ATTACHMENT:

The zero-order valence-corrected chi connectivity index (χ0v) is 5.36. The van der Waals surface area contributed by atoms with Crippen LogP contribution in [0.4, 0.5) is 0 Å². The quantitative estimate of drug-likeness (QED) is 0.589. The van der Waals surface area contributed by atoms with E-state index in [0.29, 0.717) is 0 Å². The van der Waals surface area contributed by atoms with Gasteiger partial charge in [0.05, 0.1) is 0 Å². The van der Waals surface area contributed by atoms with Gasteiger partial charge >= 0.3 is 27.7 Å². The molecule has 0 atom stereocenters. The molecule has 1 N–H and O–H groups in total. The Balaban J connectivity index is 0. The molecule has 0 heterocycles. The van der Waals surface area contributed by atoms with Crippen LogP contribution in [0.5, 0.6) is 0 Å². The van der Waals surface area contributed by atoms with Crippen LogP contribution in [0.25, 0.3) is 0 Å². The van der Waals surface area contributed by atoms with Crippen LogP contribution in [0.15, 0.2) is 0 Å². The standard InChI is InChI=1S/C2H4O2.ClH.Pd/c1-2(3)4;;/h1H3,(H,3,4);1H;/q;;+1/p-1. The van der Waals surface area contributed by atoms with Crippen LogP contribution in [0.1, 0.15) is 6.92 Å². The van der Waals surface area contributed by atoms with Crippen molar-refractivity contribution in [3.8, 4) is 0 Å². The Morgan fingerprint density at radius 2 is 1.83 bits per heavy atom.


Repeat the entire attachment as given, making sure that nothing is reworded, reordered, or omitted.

The zero-order valence-corrected chi connectivity index (χ0v) is 5.36. The van der Waals surface area contributed by atoms with Crippen LogP contribution in [0.4, 0.5) is 0 Å². The quantitative estimate of drug-likeness (QED) is 0.589. The van der Waals surface area contributed by atoms with E-state index in [0.29, 0.717) is 0 Å². The van der Waals surface area contributed by atoms with Gasteiger partial charge in [0.05, 0.1) is 0 Å². The van der Waals surface area contributed by atoms with Gasteiger partial charge >= 0.3 is 27.7 Å². The molecule has 0 atom stereocenters. The molecule has 1 N–H and O–H groups in total. The Balaban J connectivity index is 0. The molecule has 0 heterocycles. The van der Waals surface area contributed by atoms with Crippen LogP contribution in [0.5, 0.6) is 0 Å². The van der Waals surface area contributed by atoms with Crippen LogP contribution in [0.25, 0.3) is 0 Å². The van der Waals surface area contributed by atoms with Crippen LogP contribution in [0.15, 0.2) is 0 Å². The standard InChI is InChI=1S/C2H4O2.ClH.Pd/c1-2(3)4;;/h1H3,(H,3,4);1H;/q;;+1/p-1. The van der Waals surface area contributed by atoms with Crippen LogP contribution in [0.1, 0.15) is 6.92 Å². The van der Waals surface area contributed by atoms with Crippen molar-refractivity contribution in [3.8, 4) is 0 Å². The Morgan fingerprint density at radius 2 is 1.83 bits per heavy atom.